4 MMDAProhibits:Littering, dumping, throwing of garbage or any wasteOpen or public places
5 MMDARequires:Owners, lessees, occupants of residential and commercial establishmentsClean and maintain cleanlinessFrontage and immediate surroundingsPenalties for violation
6 MMDA 96-009 Solid waste disposal and management PoliciesStandardsPrograms and projects for proper and sanitary waste disposalSanitary landfill and other alternative facilitiesReduce, reuse and recycle solid wasteRegulate indiscriminate dumping/littering in public places, rivers, canals, drainage and other water outlets.
7 MMDAProper Refuse Management and Reduction of Solid Waste at its source in Metro ManilaAIMS TO:Ensure urban protection from solid waste that is improperly segregated, collected and disposedReduce Solid Waste at its sourceOptimize the inherent value of waste as materials resourceInstitutionalize necessary reforms in handling solid wastes
8 Ecological Solid Waste Management Act of 2000 REPUBLIC ACT NO. 9003Ecological Solid Waste Management Act of 2000
9 Segregation of Wastes Mandatory Segregation of Solid Wastes For premises containing 6 or more residential units, the local government unit shall promulgate regulations requiring the owner or person in charge of such premises to:(a) provide for the residents a designated area and containers in which to accumulate source separated recyclable materials to be collected by the municipality or private center; and(b) notify the occupants of such buildings of the requirements of this Act and the regulations promulgated pursuant thereto.Section 21 requires the mandatory segregation of solid wastes at source to include household, institutional, industrial, commercial and agriculturalsources. The wastes will be segregated and properly marked as can-be- composted, non-recyclable, recyclable or special wastes. Segregation and collection of biodegradable, can-be-composted and reusable wastes shall be conducted at the barangay level, while collection of non-recyclable materials and special wastes shall be the responsibility of the municipality or city (Section 10).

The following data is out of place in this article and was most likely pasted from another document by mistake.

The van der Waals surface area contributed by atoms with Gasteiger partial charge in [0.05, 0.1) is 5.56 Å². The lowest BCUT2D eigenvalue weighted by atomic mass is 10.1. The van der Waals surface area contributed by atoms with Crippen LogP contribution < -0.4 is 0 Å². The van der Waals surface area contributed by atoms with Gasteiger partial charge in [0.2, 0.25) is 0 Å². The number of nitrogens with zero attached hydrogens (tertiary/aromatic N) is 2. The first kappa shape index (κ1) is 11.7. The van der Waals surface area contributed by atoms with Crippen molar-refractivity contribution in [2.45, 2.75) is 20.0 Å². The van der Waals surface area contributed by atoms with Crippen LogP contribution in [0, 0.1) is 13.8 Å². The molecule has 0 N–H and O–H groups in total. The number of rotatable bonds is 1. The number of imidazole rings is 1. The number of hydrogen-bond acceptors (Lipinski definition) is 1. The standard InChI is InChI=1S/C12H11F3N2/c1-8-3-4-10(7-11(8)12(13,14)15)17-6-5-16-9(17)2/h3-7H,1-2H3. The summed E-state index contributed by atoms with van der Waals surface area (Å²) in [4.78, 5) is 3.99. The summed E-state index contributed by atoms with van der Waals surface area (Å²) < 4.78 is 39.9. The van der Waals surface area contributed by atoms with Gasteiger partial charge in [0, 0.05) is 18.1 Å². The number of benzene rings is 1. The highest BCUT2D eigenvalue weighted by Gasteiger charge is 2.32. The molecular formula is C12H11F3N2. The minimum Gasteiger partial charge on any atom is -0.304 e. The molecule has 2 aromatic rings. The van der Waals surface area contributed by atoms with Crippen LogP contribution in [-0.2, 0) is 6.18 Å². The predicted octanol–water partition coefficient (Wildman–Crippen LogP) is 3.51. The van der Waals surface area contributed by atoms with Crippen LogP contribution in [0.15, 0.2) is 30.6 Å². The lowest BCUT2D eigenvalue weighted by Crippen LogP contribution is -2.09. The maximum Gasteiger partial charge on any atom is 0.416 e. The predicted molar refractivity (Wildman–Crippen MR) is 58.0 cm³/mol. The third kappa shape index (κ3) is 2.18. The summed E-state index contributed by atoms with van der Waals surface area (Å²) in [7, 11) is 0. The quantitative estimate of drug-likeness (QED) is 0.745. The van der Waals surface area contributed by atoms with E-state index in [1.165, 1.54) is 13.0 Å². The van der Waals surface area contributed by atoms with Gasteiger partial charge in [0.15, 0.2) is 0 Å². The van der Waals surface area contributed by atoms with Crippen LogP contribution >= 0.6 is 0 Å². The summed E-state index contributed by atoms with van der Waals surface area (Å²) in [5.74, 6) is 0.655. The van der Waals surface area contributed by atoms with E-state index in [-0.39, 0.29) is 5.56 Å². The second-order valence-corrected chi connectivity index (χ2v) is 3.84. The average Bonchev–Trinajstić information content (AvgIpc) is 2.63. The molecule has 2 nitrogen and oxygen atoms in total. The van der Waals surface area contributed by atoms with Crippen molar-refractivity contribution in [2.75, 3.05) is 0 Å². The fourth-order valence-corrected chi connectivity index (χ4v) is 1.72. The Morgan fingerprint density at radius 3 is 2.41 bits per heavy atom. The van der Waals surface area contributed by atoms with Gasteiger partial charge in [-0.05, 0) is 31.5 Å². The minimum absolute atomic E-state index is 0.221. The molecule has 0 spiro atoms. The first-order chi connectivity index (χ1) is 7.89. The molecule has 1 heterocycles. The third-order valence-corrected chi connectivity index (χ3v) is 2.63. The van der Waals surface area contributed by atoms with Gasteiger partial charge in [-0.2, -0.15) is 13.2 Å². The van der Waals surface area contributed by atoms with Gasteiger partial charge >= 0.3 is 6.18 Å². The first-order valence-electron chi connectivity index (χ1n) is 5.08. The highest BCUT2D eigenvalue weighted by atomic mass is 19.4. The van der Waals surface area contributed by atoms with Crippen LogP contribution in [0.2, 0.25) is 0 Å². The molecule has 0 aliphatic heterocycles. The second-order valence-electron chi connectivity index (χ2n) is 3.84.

10 Segregation of WastesRequirements for the Segregation and Storage of Solid Waste(a) There shall be a separate container for each type of waste from all sources: Provided, That in the case of bulky waste, it will suffice that the same be collected and placed in a separate and designated area; and(b) The solid waste container depending on its use shall be properly marked or identified for on-site collection as "compostable", "non-recyclable", "recyclable" or "special waste", or any other classification as may be determined by the Commission.Black: Non-biodegradable wasteRed: Hazardous wasteGreen: Biodegradable wasteYellow: Pathological waste
11 Collection and Transport of Solid Waste Requirements for Collection of Solid Waste(a) All collectors and other personnel directly dealing with collection of solid waste shall be equipped with personal protective equipment to protect them from the hazards of handling solid wastes;(b) Necessary training shall be given to the collectors and personnel to ensure that the solid wastes are handled properly and in accordance with the guidelines pursuant to this Act; and(c) Collection of solid waste shall be done in a manner which prevents damage to the container, and spillage or scattering of solid waste within the collection vicinity.
12 Collection and Transport of Solid Waste Requirements for the Transport of Solid WasteThe use of separate collection schedules and/or separate trucks or haulers shall be required for specific types of wastes. Otherwise, vehicles used for the collection and transport of solid wastes shall have the appropriate compartments to facilitate efficient storing of sorted wastes while in transit.Vehicles shall be designed to consider road size, condition and capacity to ensure the safe and efficient collection and transport of solid wastes.The waste compartment shall have a cover to ensure the containment of solid wastes while in transit.For the purpose of identification, vehicles shall bear the body number, the name, and telephone number of the contractor/agency collecting solid waste.
14 Metro Manila Waste Disposal Facilities FacilityStart of OperationTypeSize (hectares)Daily Waste Intake (tons/day)Montalban SWDF - Rodriguez, RizalJun 2002CD141,321.12Barangay Tanza, NavotasOct 200211430.00Lingonan, Valenzuela City1988270.00Payatas, Quezon City1973OD211,294.00San Pedro, Laguna467.00Catmon, Malabon195.00Pier 18, Tondo, Manila186.00Pulang Lupa, Las Piñas7228.00TOTAL4,391.12SWDF = solid waste disposal facility; CD = controlled dumpsite; OD = open dumpsiteA Systems Approach on Solid Waste Management in Metro Manila, Philippines. Rhea Abigail Navarro ,LUMES 2002/2003
15 Metro Manila Waste Generation (2003) City/MunicipalityWaste Generation (tons/day)Quezon City1,372.60Manila915.80Caloocan768.80Makati270.70Pasig317.70Valenzuela307.70Las Piñas272.90Pasay213.40Muntinlupa232.40Parañaque287.20Taguig302.60Marikina247.20City/MunicipalityWaste Generation (tons/day)Malabon208.90Mandaluyong171.50Navotas143.00San Juan72.10Pateros35.90TOTAL6,140.40A Systems Approach on Solid Waste Management in Metro Manila, Philippines. Rhea Abigail Navarro ,LUMES 2002/2003